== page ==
The tunnel formed an incline plane into the station, with an incline of 1:30 (which might not sound much but is very noticeable to anyone who has cycled through the tunnel) and waggons were hauled up on rope drawn by two steam engines (made by J & C Carmichael of Dundee), as the incline was too much for the horses.
Looking down the Innocent Railway Tunnel – note the incline!
Construction of the line took longer than anticipated, and when it finally opened in July 1831 it was only a limited track from the terminus at St. Leonards to Craighall, but it was quickly extended to Dalhousie Mains, and on to Newtongrange.
A ticket to ride
The line carried a lot of coal into Edinburgh, between 130 and 190 wagons a day could be moved up the incline to the depot and coal yard at St Leonards. And it didn’t take long for an enterprising businessman, Michael Fox, to put a stagecoach on the tracks to carry passengers.
This proved to be a hit straight away with over 14,000 passenger journeys being made in the first month alone. Interestingly for the payment of a toll, anyone could put on private carriage for personal use, and with no intermediate stations, passengers joined and alighted wherever they pleased along the route. Fox carried on his operation until it was taken over by the Railway company itself in 1834.
Further branch lines were added, allowing passengers to make journeys to Leith (Constitution Street) and Dalkeith itself. Over a million passengers travelled on the lines between 1824-44 making it (according to contemporary sources) a busier passenger operation than the more famous Liverpool and Manchester Railway.
Technological advances in the middle of the 19th century meant that the Innocent Railway was quickly surpassed by those which had adopted steam power. North British Railway purchased it, incorporating it into its network and relaying the track at the standard gauge, allowing it to take locomotives – the end of the ‘Innocent’ era, although parts of the line are still in use today, as the Borders Railway Line.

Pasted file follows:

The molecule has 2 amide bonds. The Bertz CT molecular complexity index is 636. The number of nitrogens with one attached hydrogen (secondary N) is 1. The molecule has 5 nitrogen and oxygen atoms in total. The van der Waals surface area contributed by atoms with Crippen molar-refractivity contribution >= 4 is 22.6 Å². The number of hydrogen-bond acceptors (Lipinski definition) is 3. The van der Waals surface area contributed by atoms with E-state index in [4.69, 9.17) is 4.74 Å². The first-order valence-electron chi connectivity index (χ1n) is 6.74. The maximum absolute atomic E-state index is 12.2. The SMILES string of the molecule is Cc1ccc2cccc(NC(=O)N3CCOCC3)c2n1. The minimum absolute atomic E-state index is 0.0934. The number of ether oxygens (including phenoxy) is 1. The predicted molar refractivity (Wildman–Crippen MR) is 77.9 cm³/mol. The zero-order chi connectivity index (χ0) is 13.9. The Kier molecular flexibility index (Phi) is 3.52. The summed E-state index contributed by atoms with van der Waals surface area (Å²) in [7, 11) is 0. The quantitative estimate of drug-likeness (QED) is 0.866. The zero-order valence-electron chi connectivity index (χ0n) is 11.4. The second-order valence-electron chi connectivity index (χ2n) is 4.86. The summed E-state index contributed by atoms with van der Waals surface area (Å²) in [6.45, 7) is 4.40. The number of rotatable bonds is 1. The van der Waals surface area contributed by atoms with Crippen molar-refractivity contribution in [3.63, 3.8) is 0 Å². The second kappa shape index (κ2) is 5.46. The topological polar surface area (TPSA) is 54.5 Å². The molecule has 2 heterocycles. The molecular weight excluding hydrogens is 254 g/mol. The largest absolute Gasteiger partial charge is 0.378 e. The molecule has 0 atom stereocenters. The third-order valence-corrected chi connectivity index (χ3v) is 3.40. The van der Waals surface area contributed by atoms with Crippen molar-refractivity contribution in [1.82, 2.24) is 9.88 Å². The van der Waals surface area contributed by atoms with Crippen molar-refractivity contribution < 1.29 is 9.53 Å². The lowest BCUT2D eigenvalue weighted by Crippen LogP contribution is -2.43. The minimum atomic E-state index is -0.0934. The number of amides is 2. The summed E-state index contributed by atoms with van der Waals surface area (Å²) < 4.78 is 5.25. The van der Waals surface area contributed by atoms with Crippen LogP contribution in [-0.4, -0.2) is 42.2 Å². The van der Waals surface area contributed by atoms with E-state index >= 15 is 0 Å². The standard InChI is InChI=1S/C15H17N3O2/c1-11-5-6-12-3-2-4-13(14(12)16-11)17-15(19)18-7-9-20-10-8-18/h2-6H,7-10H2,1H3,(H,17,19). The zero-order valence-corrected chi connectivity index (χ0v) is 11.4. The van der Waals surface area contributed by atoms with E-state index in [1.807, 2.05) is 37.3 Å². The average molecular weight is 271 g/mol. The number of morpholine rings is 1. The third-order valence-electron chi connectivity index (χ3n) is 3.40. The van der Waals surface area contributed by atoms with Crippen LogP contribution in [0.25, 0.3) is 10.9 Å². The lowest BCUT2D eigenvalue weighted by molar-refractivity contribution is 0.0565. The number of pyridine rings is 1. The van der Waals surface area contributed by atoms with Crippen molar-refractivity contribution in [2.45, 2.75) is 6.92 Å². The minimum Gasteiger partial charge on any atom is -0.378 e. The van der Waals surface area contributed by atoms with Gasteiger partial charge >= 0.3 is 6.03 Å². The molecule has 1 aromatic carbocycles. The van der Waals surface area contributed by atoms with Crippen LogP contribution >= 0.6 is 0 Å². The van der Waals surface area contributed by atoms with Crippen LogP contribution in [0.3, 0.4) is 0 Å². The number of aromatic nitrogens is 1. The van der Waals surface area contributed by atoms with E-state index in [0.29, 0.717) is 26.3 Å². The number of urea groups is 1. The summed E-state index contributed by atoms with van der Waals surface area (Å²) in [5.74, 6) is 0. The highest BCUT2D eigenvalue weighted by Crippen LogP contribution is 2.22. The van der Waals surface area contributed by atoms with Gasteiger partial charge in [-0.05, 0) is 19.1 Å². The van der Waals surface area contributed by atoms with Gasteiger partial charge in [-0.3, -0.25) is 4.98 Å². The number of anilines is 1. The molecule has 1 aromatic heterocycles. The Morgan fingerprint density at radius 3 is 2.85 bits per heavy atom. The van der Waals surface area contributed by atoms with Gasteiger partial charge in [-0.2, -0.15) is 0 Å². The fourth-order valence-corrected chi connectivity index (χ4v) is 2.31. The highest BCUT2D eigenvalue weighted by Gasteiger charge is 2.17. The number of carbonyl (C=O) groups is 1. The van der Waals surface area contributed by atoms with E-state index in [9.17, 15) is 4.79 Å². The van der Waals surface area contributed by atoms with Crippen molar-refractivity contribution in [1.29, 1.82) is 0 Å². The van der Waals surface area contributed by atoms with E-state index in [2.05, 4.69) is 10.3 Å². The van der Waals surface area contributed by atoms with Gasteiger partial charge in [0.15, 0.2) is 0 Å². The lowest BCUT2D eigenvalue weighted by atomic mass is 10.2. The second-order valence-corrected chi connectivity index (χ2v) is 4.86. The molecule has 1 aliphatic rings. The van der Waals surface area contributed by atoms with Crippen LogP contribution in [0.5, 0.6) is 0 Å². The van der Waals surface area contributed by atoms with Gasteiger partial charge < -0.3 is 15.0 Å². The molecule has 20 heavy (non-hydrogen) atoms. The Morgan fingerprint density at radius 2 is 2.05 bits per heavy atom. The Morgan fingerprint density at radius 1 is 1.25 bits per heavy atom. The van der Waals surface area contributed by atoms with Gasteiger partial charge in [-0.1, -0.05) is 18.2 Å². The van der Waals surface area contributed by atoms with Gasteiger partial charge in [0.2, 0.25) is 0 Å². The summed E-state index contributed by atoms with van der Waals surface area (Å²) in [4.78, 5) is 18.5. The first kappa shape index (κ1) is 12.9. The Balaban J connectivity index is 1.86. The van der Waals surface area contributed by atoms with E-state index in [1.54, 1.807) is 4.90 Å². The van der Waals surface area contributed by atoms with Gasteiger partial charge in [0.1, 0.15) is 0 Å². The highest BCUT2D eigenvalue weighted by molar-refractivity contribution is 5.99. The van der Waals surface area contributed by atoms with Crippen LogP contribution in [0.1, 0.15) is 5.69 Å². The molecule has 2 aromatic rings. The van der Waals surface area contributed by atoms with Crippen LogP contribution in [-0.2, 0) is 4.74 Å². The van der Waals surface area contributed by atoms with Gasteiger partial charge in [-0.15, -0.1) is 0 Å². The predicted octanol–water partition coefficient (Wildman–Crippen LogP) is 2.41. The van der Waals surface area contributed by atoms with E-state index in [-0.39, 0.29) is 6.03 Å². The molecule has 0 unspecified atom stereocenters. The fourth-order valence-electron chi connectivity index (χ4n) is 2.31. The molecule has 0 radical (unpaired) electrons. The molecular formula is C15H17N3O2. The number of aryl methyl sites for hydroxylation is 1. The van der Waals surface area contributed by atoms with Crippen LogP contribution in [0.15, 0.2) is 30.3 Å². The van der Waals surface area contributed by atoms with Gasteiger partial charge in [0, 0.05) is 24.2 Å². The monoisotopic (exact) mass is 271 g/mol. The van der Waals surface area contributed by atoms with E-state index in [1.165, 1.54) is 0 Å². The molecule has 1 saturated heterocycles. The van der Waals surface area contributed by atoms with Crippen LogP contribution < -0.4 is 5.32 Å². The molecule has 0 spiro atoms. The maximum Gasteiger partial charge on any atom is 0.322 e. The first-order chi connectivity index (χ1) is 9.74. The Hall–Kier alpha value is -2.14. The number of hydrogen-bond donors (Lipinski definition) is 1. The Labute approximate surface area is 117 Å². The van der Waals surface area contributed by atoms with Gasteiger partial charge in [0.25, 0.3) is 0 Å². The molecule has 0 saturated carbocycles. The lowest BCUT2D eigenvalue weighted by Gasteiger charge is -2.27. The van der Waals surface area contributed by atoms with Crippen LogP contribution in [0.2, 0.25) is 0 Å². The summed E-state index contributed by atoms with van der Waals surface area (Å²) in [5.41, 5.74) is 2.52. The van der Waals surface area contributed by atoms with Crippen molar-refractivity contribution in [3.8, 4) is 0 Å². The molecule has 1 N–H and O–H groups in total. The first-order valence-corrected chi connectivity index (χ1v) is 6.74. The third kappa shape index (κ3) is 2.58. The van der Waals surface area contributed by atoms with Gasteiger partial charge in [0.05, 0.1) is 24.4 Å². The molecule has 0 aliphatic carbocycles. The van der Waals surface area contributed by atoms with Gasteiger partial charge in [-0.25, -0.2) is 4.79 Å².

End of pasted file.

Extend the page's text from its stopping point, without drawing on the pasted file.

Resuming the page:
The St. Leonard’s Branch, and the tunnel, was closed to passengers in 1847, but carried on in use for coal and goods. The use of steam locomotives meant that the rope drawn incline was no longer needed, and an array of weigh stations, track and warehouses (including the largest bonded warehouses in the world) sprung up at the St Leonards Depot. It was only in 1968 with the closure of the last coal yard (Hugh Leckie & Sons) that the line became was redundant and was closed down.
In the 1980s part of the Innocent Railway from St. Leonards to Brunstane was re-opened as a cyclepath and is part of the National Cycle Network Route 1.
The top of the tunnel can be accessed by following the signposts in the Newington area of Edinburgh; the easiest access is from Holyrood Park Road, just before entering the park.
Stefan is an archaeologist in our Cultural Resources Team. He provides advice on the archaeology of Historic Scotland properties, and manages research projects related to them. Working with archaeological and historical sites of all ages, Stefan has recently published about "making women visible" at medieval castles.
View all posts by Stefan Sagrott